This is the lil tech news you need to know for the week commencing March 29, 2021.
$32 billion. That’s how much consumers spent on apps in the first quarter of 2021, setting a new quarterly record.
Our Take: We’re not surprised that the trend is continuing year over year. We’re also not surprised that Apple’s iOS continues to be the most fertile ground with regards to revenue generation for app owners.
For many digital products, the mobile apps for iOS and/or Android are the only commerce engine. For many more, the apps are the best experience available for that product.
It feels like eons ago now where being in the “website business” became table stakes for any company. Now, we’re not far off from a world in which every company needs to be in the app business too–be it in the form of internal tooling for operational excellence or customer-facing digital products that create delighted and loyal customers.
The U.S. Army inked a deal with Microsoft to supply 120,000 Augmented Reality headsets for its soldiers via what it calls an Integrated Augmented Visual System (IVAS) design.
Microsoft says the headset is based on its HoloLens AR experience and Azure cloud services, and “delivers enhanced situational awareness, enabling information sharing and decision-making in a variety of scenarios.”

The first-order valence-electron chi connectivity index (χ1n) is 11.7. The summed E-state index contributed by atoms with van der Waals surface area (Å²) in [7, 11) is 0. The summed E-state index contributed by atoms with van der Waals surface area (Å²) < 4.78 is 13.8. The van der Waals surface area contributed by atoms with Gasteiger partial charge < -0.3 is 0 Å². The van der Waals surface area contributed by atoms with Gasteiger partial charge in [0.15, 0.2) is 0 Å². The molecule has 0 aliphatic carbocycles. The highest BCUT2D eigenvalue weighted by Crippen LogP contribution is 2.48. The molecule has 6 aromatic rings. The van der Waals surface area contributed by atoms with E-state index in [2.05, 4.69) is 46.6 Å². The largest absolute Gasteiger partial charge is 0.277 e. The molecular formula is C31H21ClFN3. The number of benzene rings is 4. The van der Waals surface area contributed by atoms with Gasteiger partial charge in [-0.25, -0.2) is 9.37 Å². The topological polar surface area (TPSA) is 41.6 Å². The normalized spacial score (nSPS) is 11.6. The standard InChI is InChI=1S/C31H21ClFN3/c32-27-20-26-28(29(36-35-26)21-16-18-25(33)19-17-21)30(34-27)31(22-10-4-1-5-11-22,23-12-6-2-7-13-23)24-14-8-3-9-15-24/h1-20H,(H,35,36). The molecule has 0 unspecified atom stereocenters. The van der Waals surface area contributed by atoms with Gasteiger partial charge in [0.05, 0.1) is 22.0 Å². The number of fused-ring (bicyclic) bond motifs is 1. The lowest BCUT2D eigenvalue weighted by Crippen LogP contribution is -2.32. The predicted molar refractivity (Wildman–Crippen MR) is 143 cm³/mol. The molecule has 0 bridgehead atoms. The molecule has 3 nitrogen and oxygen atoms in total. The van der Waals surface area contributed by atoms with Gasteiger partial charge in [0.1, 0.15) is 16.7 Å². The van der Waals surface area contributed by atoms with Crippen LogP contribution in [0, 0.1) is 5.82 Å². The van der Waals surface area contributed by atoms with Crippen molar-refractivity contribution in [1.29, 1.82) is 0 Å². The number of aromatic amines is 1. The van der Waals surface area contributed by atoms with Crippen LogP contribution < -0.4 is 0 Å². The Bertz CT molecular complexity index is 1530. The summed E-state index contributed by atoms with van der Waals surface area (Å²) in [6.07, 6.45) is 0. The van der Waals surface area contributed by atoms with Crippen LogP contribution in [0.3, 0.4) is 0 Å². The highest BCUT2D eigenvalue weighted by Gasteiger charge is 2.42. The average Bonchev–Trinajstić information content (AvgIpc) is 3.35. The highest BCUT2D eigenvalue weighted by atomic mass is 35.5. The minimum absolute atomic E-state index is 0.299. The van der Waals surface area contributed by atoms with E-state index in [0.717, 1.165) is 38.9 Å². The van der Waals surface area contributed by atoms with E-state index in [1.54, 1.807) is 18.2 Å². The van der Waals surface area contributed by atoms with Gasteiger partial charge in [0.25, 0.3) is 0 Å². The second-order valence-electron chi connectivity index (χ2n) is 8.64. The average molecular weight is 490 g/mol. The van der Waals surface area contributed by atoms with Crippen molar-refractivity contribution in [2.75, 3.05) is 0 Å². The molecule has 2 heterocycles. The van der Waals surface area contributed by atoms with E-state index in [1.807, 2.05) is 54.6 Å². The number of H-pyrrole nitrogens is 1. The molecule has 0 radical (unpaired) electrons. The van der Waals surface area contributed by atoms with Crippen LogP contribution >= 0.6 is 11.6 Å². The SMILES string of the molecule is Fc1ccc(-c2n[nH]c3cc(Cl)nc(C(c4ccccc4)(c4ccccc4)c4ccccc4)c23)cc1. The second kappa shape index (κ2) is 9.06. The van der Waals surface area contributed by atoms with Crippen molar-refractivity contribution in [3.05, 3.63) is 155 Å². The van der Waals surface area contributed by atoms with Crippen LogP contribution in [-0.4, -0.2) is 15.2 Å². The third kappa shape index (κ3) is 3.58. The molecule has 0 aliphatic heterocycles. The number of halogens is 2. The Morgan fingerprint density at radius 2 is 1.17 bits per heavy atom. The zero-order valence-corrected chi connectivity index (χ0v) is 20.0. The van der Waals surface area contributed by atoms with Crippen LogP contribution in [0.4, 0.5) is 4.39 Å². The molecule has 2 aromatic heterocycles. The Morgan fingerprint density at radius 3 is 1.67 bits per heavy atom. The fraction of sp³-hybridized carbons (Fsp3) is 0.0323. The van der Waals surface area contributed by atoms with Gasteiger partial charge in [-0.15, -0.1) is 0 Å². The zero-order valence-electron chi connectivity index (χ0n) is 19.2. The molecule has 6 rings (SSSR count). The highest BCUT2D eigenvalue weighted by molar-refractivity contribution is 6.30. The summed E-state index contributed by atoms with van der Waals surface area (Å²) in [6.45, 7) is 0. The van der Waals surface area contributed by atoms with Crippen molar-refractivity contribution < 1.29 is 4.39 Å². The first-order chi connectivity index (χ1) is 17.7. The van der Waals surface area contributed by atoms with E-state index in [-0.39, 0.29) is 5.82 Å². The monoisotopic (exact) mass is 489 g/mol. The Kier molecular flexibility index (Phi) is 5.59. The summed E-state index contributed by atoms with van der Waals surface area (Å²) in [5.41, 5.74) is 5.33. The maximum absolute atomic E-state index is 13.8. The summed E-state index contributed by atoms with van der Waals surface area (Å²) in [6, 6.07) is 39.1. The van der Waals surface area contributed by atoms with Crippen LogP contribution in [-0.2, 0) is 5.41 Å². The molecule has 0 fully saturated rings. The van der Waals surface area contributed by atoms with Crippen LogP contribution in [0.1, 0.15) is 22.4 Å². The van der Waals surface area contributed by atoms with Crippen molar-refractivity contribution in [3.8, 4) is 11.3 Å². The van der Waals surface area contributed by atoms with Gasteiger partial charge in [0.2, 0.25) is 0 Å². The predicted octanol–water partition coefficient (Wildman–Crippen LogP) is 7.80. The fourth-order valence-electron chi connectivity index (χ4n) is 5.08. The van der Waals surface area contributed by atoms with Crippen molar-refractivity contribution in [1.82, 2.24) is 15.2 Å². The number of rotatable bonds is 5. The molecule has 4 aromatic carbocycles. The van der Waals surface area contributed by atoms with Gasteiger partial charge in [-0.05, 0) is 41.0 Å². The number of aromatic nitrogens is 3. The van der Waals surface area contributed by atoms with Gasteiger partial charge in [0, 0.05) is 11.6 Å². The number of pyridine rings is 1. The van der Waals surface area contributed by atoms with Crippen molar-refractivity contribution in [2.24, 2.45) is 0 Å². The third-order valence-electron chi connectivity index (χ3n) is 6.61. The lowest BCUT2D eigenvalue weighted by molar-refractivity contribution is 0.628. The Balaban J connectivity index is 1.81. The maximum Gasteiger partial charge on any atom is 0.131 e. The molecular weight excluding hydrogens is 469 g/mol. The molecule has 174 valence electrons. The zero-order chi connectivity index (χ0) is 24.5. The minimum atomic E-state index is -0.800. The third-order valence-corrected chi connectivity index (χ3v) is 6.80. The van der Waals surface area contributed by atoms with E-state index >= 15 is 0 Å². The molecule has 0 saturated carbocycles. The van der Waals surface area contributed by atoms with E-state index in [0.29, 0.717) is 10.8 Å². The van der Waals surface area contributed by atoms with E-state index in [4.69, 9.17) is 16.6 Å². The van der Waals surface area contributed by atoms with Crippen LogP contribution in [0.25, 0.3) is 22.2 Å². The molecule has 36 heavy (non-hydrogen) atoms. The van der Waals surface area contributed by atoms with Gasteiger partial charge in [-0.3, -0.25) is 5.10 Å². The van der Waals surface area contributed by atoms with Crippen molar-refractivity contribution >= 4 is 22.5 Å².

Microsoft says the deal is worth almost $22 billion over 10 years.
Our Take: We can’t help but think of Tony Stark’s in-helmet heads up display in the Iron Man suit (thanks as always for the visual, Hollywood).
We like to see practical applications of AR and VR when most of what we hear about in the space are more like shiny objects–interesting to look at, but not very meaningful in the real world.
While we’d love to see a demo of just how different this is than the J.A.R.V.I.S. powered interface of our imaginations, we suspect that’s highly classified. 🤫
Stretch is particularly adept at tasks which involve moving boxes. It can do things like unload boxes from a truck, move boxes around the warehouse, and stack up boxes on a pallet for storage or shipping.
Stretch can move boxes at a rate of about 800 per hour–comparable to a human. And its high-capacity battery allows it to operate an 8 hour “shift” before needing a recharge.
Our Take: Murphy’s Law applies here, and it goes something like this, “Anything that can be automated, will eventually be automated.”
In the logistics arena alone, we’ve already seen at least proof of concept for robots that: pack products into perfectly-sized boxes on-demand, sort boxes in a shipping warehouse, move boxes on and off of shipping trucks, drive boxes anywhere there are roads, and deliver boxes to doorsteps by land and air.
It won’t be long before no human hands were involved in the logistical chain of custody from finished product in a warehouse anywhere in the world to your doorstep.
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